On Thursday, May 13, the CDC abruptly announced that fully vaccinated people no longer have to wear face masks indoors, resulting in a fair amount of confusion across the country. Of course, states and counties can disagree, and yesterday the state of California confirmed that it won’t remove masks indoors until the grand reopening slated for June 15; the city and county of San Francisco is following suit. As the SF Department of Public Health (SFDPH) tweeted out, even though 76 percent of adults have received at least one dose of the vaccine, there are still unvaccinated people at risk. So for SF diners, this was no-news news: It is still mandatory to wear masks indoors, in restaurants, bars, and other food businesses.
San Francisco is currently in the least-restrictive yellow tier, which already had some room for mask confusion. A refresher on the rules: Fully vaccinated individuals are no longer required to wear masks for outdoor dining. Unvaccinated individuals are still recommended to wear masks outdoors. And everyone is still required to wear face masks indoors.
The pre-June 15 interim marks a strange cultural moment for the city, when some people are thrilled to rip their masks off and have an outdoor cocktail, and others are still anxiously double masking to pick up takeout after all of the trauma of the past year. And now restaurants are dealing with mask confusion, having to clarify the guidelines, and in some cases come up with their own policies. Eater SF checked in with a few local restaurants, to ask how they’re feeling about the whole masks-on versus masks-off scene.
“We feel like we as a people are not ready to return to a normal lifestyle yet,” says Chef Kasem Saengsawang from Farmhouse Kitchen Thai. He says that masks “make us feel safer. Our customers appreciate it … the CDC was just too fast. Everybody was in shock.” Farmhouse has experienced a few more diners trying to walk in without masks, including a large group of young people that came into the Mission location, refused to put masks on, pulled up the CDC announcement on their phones, and ultimately walked out, leaving the staff worrying about a one-star Yelp review. And the restaurant has been getting emails accusing them of not understanding the CDC advice, to which they respond that they’re following the county guidelines.
Farmhouse is keeping its existing mask policies in place, keeping signs up, and reminding guests. Per the yellow tier rules, they’ve also started asking outdoor diners if they’re vaccinated and asking for proof of vaccination. “How do we know that people are vaccinated?” Saengsawang says. “It’s another policy we have to come up with … it’s another thing the city is dumping on us.”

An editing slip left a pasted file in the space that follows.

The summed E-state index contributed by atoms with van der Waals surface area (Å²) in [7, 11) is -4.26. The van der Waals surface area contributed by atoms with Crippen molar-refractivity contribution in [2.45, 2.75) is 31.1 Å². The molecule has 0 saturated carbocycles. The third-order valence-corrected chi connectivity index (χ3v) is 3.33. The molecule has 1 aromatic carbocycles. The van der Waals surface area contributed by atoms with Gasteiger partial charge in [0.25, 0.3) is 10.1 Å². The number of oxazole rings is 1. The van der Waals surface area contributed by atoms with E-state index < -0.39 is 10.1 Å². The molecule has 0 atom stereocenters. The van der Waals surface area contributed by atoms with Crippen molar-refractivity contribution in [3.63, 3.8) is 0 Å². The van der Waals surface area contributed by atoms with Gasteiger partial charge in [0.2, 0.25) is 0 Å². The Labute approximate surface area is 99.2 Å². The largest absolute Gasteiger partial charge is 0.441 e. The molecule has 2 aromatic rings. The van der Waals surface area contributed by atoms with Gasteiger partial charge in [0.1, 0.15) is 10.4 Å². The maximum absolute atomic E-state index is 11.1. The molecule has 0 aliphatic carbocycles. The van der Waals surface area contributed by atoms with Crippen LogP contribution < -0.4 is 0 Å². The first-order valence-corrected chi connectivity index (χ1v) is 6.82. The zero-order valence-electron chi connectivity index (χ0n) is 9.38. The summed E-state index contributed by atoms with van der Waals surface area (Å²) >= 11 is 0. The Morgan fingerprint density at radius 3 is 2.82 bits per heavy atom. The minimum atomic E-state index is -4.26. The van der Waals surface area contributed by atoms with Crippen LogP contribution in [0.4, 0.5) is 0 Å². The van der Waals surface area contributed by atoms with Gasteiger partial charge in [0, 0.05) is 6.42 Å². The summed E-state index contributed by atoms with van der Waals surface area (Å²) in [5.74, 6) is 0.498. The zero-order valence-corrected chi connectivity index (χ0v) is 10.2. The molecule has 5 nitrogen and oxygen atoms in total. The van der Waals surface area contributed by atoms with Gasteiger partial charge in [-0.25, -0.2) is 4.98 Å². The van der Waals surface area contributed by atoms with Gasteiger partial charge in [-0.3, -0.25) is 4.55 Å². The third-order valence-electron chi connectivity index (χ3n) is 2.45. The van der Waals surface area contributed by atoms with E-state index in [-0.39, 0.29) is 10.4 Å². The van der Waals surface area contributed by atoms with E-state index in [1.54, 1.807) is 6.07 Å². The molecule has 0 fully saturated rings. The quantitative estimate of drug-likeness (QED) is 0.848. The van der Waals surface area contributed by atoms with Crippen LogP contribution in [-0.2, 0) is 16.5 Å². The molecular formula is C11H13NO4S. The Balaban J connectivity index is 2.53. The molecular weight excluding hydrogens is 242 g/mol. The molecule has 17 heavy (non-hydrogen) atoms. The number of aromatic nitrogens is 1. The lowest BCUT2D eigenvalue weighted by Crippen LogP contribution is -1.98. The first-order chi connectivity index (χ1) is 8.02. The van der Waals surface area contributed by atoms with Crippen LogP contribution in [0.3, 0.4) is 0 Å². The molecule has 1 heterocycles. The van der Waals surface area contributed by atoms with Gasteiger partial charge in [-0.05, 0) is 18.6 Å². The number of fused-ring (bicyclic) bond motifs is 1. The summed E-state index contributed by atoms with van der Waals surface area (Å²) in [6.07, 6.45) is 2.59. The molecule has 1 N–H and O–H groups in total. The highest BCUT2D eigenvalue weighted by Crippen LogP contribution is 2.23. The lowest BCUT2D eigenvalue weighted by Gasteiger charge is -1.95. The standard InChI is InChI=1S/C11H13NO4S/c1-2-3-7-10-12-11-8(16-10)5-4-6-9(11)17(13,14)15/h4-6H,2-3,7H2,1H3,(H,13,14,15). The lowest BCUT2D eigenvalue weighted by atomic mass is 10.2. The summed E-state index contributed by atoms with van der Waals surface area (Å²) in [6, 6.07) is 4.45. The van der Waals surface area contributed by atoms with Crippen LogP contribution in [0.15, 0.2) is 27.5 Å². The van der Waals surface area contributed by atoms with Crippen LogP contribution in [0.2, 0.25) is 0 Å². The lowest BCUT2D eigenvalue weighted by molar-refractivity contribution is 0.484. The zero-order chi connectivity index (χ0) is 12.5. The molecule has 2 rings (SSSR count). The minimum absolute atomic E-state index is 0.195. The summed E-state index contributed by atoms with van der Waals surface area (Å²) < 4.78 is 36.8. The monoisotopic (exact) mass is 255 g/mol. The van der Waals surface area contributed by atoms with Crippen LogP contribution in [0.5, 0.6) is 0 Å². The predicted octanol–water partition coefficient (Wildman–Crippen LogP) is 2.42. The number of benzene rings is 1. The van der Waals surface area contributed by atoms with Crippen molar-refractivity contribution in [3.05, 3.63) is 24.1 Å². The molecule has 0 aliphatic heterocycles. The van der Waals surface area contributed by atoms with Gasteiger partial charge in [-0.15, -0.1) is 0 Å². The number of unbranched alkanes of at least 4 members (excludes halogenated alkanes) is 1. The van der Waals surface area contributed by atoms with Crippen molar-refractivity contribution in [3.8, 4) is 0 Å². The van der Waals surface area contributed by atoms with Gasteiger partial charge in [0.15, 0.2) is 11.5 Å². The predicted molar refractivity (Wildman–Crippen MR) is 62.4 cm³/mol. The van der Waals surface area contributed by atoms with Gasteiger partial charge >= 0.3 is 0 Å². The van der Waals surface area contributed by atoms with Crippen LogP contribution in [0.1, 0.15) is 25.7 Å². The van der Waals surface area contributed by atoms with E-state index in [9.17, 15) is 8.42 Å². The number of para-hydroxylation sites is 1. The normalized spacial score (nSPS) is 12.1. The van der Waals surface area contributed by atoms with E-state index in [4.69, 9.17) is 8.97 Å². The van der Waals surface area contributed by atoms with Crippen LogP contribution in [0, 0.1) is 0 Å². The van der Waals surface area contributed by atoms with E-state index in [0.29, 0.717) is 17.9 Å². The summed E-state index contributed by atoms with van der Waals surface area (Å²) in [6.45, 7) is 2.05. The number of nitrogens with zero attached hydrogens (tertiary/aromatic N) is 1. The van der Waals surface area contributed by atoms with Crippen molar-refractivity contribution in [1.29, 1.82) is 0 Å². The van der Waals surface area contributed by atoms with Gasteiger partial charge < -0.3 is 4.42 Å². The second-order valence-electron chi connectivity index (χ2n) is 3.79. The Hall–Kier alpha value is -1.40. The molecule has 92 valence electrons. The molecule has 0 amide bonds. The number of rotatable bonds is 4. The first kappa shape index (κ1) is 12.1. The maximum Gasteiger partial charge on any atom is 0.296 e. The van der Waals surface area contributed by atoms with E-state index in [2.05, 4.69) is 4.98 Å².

Gillian Shaw at Black Jet Baking Co. says she feels lucky to live in the tiny village neighborhood of Bernal Heights, where despite some uneasiness in the city at large, her regulars are largely mask-wearers. When she saw the CDC update, she immediately jumped online and started spinning through the state and city health sites. For a small bakery, which specializes in takeout and doesn’t have much seating, she says, “It didn’t really change anything for us at all. That’s a long way away, in my brain. I’m just sort of a day-to-day, week-to-week person, so that doesn’t change anything for us.” The baristas did deal with a few incidents over the weekend, with maskless people who demand sticky buns and say “But I’m vaccinated,” which the busy bakery doesn’t have the capacity to check.
Black Jet hung up a new sign and posted a reminder on social media. “Just from talking to my staff, we feel that if we have to wear them, the customer should have to wear them,” Shaw says. “That feels right. That feels like the sane answer. If I have to wear this mask for safety, then the customer should have to wear this mask for safety, too.”
“I felt optimistic, like everybody else … ” says Christ Aivaliotis, co-owner of the Kon-Tiki and Palmetto in Oakland. “It was a mix of things. I was excited because I thought that maybe we had reached a true turning point.” But Aivaliotis first learned about the CDC announcement when he got a text from an anxious team member; he immediately fired off an email to his health inspector in Alameda county. Aivaliotis says despite the CDC versus state confusion, the restaurants have felt the same: most people are respectful, a few people get salty, and in his opinion, it’s still the same people who don’t want to wear masks. His primary concern was his staff and checking in to make sure they felt safe. The only thing Aivaliotis’s bars are getting slightly more relaxed about is constantly policing outdoor diners to pull up masks when servers drop some cocktails or fries on the table, which restaurants have long described as a losing battle.
But after working as a bartender for more than 10 years, Aivaliotis says he’s used to asking people to do something they might not want to do and dealing with some antics. “In my career, that could involve putting your shirt back on. To me, policing has always kind of been part of the job?” he says. “We’re pretty adept at dealing with any kind of situation.”